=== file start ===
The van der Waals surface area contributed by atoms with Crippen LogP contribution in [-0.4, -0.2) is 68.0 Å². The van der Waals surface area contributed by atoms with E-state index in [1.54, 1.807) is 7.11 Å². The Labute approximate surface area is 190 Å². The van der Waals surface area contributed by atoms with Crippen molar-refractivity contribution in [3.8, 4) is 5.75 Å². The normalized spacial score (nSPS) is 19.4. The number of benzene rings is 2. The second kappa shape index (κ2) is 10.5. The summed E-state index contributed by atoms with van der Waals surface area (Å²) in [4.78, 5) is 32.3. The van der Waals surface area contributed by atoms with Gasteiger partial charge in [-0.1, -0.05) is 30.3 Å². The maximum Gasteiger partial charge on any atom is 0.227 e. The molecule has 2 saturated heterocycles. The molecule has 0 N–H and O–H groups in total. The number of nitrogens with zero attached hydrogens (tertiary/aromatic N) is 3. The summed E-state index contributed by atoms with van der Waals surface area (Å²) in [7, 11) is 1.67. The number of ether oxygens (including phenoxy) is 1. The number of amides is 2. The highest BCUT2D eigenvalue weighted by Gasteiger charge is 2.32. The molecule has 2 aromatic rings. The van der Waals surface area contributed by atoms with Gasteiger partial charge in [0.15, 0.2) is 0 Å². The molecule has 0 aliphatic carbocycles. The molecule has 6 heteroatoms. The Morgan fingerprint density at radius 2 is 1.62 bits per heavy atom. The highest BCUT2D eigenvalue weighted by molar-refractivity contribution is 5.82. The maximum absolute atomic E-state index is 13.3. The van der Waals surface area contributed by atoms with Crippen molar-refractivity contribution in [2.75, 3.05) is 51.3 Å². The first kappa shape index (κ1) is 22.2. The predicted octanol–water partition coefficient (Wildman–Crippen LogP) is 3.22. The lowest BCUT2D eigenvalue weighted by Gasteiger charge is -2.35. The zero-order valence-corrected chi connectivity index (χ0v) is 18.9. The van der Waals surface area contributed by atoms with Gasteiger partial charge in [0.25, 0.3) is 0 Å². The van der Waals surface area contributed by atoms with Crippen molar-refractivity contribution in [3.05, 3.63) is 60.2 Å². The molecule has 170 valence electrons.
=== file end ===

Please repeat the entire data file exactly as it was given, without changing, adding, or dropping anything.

The van der Waals surface area contributed by atoms with Crippen LogP contribution in [-0.4, -0.2) is 68.0 Å². The van der Waals surface area contributed by atoms with E-state index in [1.54, 1.807) is 7.11 Å². The Labute approximate surface area is 190 Å². The van der Waals surface area contributed by atoms with Crippen molar-refractivity contribution in [3.8, 4) is 5.75 Å². The normalized spacial score (nSPS) is 19.4. The number of benzene rings is 2. The second kappa shape index (κ2) is 10.5. The summed E-state index contributed by atoms with van der Waals surface area (Å²) in [4.78, 5) is 32.3. The van der Waals surface area contributed by atoms with Gasteiger partial charge in [-0.1, -0.05) is 30.3 Å². The maximum Gasteiger partial charge on any atom is 0.227 e. The molecule has 2 saturated heterocycles. The molecule has 0 N–H and O–H groups in total. The number of nitrogens with zero attached hydrogens (tertiary/aromatic N) is 3. The summed E-state index contributed by atoms with van der Waals surface area (Å²) in [7, 11) is 1.67. The number of ether oxygens (including phenoxy) is 1. The number of amides is 2. The highest BCUT2D eigenvalue weighted by Gasteiger charge is 2.32. The molecule has 2 aromatic rings. The van der Waals surface area contributed by atoms with Gasteiger partial charge in [0.15, 0.2) is 0 Å². The molecule has 0 aliphatic carbocycles. The molecule has 6 heteroatoms. The Morgan fingerprint density at radius 2 is 1.62 bits per heavy atom. The highest BCUT2D eigenvalue weighted by molar-refractivity contribution is 5.82. The maximum absolute atomic E-state index is 13.3. The van der Waals surface area contributed by atoms with Crippen molar-refractivity contribution in [2.75, 3.05) is 51.3 Å². The first kappa shape index (κ1) is 22.2. The predicted octanol–water partition coefficient (Wildman–Crippen LogP) is 3.22. The lowest BCUT2D eigenvalue weighted by Gasteiger charge is -2.35. The zero-order valence-corrected chi connectivity index (χ0v) is 18.9. The van der Waals surface area contributed by atoms with Gasteiger partial charge in [0.25, 0.3) is 0 Å². The van der Waals surface area contributed by atoms with Crippen molar-refractivity contribution in [3.05, 3.63) is 60.2 Å². The molecule has 170 valence electrons.